08 Feb Virtual Reality – Marketers, Take Note!
Virtual reality (VR) is very much still in its infancy as a technology, and in many ways is yet to resonate with a vast majority of the public. Despite this, tech investors such as Facebook founder Mark Zuckerberg are set to pump up to $3billion into VR over the next 10 years in a bid to make it accessible for all. So what exactly will VR be used for? In this blog we look at what the most likely outcomes might be, and why marketers need to sit up and take note.
What is VR being used for?
VR integrated into movie, concert and theatre settings has the potential to offer consumers a slice of what they are about to experience before they have even purchased a ticket, or even attend without having to actually be physically present. Differing from standard video content in that it enables consumers to actually live the experience in a video completely surrounding them, new VR cameras are already being created to capture these moments. For now this may be limited to creating snippets of content for people to enjoy ahead of an event itself, but in the future it is very possible that people will be able to attend concerts and shows entirely virtually.
At the moment countless 360-degree images are being posted across social media that allow the viewer to look around a certain place at a specific moment in time. Imagine, then, if this experience expanded to offer viewers the opportunity to visit a place and move around freely once there. This is where VR is heading. Virtual tourism is allowing people to explore places that they never thought possible – from the moon, to the earth’s deepest oceans, to capital cities across the globe. There is even talk of being able to revisit your favourite memories in VR and share them with your friends on social media. Similar to the entertainment sector, marketers will be able to offer a ‘try before you buy’ type experience to potential tourists and boost the desire they already have to visit a particular location even further in the process.
VR is set to take away all the risk and potentially unseen costs that come with design and redecoration projects. Imagine hiring an interior designer who can provide you with a virtual environment for you to walk around in and experience before any money has even been spent, or any modifications made. VR will enable people to see what their project will look like at the stage of completion before a single brush stroke has even been made. Thinking bigger, it is likely whole structures will also be designed in a virtual world prior to creation moving forward, meaning architects can explore their designs as if they were finished before they’ve even begun.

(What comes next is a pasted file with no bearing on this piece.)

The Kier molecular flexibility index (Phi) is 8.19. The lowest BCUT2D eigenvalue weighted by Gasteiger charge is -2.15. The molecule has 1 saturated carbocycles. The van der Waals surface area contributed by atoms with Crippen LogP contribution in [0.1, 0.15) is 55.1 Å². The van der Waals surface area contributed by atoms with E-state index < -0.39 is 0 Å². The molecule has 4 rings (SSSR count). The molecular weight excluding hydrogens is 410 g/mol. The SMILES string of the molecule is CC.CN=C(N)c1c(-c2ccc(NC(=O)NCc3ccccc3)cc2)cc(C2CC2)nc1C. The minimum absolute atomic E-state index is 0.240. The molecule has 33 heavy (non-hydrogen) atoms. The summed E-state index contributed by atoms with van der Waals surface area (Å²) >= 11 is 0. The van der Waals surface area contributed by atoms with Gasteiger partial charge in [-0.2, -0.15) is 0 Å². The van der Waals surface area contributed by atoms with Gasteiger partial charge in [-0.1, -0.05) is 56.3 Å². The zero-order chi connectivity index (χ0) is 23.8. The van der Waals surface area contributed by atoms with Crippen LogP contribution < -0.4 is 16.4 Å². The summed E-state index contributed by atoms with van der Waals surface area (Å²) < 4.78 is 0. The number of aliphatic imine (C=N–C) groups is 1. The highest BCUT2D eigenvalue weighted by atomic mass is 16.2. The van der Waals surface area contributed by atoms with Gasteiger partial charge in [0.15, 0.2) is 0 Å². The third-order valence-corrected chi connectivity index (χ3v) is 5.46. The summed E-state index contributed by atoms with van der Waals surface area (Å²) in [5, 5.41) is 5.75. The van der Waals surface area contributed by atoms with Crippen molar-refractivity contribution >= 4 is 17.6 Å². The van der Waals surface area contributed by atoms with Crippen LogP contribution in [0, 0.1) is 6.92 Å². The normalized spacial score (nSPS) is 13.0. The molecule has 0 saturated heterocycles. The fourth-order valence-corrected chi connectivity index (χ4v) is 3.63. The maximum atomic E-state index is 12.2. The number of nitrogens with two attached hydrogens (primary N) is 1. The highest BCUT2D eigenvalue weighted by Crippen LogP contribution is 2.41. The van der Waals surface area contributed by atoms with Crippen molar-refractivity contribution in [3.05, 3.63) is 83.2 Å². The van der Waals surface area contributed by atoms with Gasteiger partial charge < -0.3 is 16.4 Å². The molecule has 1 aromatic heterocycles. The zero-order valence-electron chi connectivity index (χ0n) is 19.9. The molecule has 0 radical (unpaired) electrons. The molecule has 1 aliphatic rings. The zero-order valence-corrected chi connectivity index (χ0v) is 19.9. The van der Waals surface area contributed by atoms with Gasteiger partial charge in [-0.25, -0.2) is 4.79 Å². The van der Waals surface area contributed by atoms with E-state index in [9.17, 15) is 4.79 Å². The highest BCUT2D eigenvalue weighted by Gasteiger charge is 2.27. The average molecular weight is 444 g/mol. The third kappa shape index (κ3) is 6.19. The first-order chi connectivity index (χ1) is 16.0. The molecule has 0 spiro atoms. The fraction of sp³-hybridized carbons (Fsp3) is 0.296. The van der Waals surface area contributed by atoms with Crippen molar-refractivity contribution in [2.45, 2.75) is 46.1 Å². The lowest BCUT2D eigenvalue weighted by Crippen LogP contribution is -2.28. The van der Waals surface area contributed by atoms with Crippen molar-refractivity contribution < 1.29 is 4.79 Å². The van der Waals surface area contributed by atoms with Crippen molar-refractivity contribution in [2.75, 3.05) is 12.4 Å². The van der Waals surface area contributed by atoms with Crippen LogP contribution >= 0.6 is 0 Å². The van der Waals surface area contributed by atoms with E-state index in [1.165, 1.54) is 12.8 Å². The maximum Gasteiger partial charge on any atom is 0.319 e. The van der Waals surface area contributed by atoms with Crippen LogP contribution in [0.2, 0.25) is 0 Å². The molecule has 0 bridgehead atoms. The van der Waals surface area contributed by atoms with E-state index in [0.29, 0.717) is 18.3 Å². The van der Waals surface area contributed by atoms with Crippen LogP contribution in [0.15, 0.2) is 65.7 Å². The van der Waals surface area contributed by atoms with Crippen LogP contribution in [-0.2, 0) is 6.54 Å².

How Can Virtual Reality Help Marketers?
Nowadays we live in a digitally focused world where communication is instantaneous and notifications are frequent. Consumers are forever faced with mobile alerts, pop-ups and many other real-life distractions which can draw attention away from the message that marketers are often trying to convey. VR is a completely immersive experience, meaning consumers are exposed to fewer distractions and are essentially a captive audience submersed in the world laid out to them by their headsets, with all focus entirely on the statement marketers are looking to make.
VR is a very intense experience that doesn’t just show the user a situation, it enables them to literally feel it. This can generate much stronger emotions than more traditional video and image content, with the user far more likely to remember it as an emotionally charged experience and not just as a pretty picture or quirky film snippet taken in as they are scrolling past.
VR gives marketers the opportunity to place their message in essentially a location of their choice. Imagine taking the consumer to Mars, for example – it’s not something they are going to forget in a hurry. VR gives marketers the chance to give their target audience an experience that will stay in their memory for a long time and one that they will want to tell their friends about – something every marketer looks to achieve.
People often complain about pop-ups and adverts. VR is a technology that so far people seem to genuinely enjoy, and from a marketing perspective is something that consumers are likely to voluntarily step into, especially in these early stages where it is not commonplace. In giving people opportunity to experience VR and show them a message and not just tell it, they are far more likely to enjoy the experience, and resent less.
In short, Virtual Reality technology is opening-up all kinds of possibilities for industries across the board, and marketing professionals are no exception to this. The opportunities to harness this new technology and actively change the way in which messages are conveyed and engage followers emotionally in a brand are endless. VR is a channel which has to be considered moving forward.